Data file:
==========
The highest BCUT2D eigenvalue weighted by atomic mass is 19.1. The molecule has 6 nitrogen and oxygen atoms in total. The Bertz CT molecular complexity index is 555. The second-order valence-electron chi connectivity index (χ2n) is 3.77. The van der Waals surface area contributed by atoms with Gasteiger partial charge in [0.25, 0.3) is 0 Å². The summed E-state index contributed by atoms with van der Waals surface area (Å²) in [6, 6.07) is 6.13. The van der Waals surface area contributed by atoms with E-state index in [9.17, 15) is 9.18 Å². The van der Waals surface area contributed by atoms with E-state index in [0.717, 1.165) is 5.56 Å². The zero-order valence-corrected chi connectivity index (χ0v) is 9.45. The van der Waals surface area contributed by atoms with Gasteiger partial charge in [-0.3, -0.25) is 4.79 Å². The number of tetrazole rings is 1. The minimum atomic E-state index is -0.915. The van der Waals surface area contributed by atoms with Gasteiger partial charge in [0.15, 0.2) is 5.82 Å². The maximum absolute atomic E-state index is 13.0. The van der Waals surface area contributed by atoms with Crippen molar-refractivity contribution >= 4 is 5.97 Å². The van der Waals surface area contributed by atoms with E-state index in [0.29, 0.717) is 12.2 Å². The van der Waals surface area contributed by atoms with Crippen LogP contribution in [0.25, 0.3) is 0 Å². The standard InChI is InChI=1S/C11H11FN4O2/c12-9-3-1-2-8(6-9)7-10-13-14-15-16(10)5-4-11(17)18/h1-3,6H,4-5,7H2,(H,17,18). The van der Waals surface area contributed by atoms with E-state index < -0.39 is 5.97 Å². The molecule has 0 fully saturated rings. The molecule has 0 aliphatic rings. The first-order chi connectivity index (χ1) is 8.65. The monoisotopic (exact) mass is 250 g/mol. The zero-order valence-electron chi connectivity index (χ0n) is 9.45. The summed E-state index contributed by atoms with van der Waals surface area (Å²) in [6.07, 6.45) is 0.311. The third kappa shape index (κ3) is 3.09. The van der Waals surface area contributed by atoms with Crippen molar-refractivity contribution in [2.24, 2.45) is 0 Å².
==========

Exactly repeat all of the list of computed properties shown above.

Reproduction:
The highest BCUT2D eigenvalue weighted by atomic mass is 19.1. The molecule has 6 nitrogen and oxygen atoms in total. The Bertz CT molecular complexity index is 555. The second-order valence-electron chi connectivity index (χ2n) is 3.77. The van der Waals surface area contributed by atoms with Gasteiger partial charge in [0.25, 0.3) is 0 Å². The summed E-state index contributed by atoms with van der Waals surface area (Å²) in [6, 6.07) is 6.13. The van der Waals surface area contributed by atoms with E-state index in [9.17, 15) is 9.18 Å². The van der Waals surface area contributed by atoms with E-state index in [0.717, 1.165) is 5.56 Å². The zero-order valence-corrected chi connectivity index (χ0v) is 9.45. The van der Waals surface area contributed by atoms with Gasteiger partial charge in [-0.3, -0.25) is 4.79 Å². The number of tetrazole rings is 1. The minimum atomic E-state index is -0.915. The van der Waals surface area contributed by atoms with Gasteiger partial charge in [0.15, 0.2) is 5.82 Å². The maximum absolute atomic E-state index is 13.0. The van der Waals surface area contributed by atoms with Crippen molar-refractivity contribution >= 4 is 5.97 Å². The van der Waals surface area contributed by atoms with E-state index in [0.29, 0.717) is 12.2 Å². The van der Waals surface area contributed by atoms with Crippen LogP contribution in [0.25, 0.3) is 0 Å². The standard InChI is InChI=1S/C11H11FN4O2/c12-9-3-1-2-8(6-9)7-10-13-14-15-16(10)5-4-11(17)18/h1-3,6H,4-5,7H2,(H,17,18). The van der Waals surface area contributed by atoms with E-state index < -0.39 is 5.97 Å². The molecule has 0 fully saturated rings. The molecule has 0 aliphatic rings. The first-order chi connectivity index (χ1) is 8.65. The monoisotopic (exact) mass is 250 g/mol. The zero-order valence-electron chi connectivity index (χ0n) is 9.45. The summed E-state index contributed by atoms with van der Waals surface area (Å²) in [6.07, 6.45) is 0.311. The third kappa shape index (κ3) is 3.09. The van der Waals surface area contributed by atoms with Crippen molar-refractivity contribution in [2.24, 2.45) is 0 Å².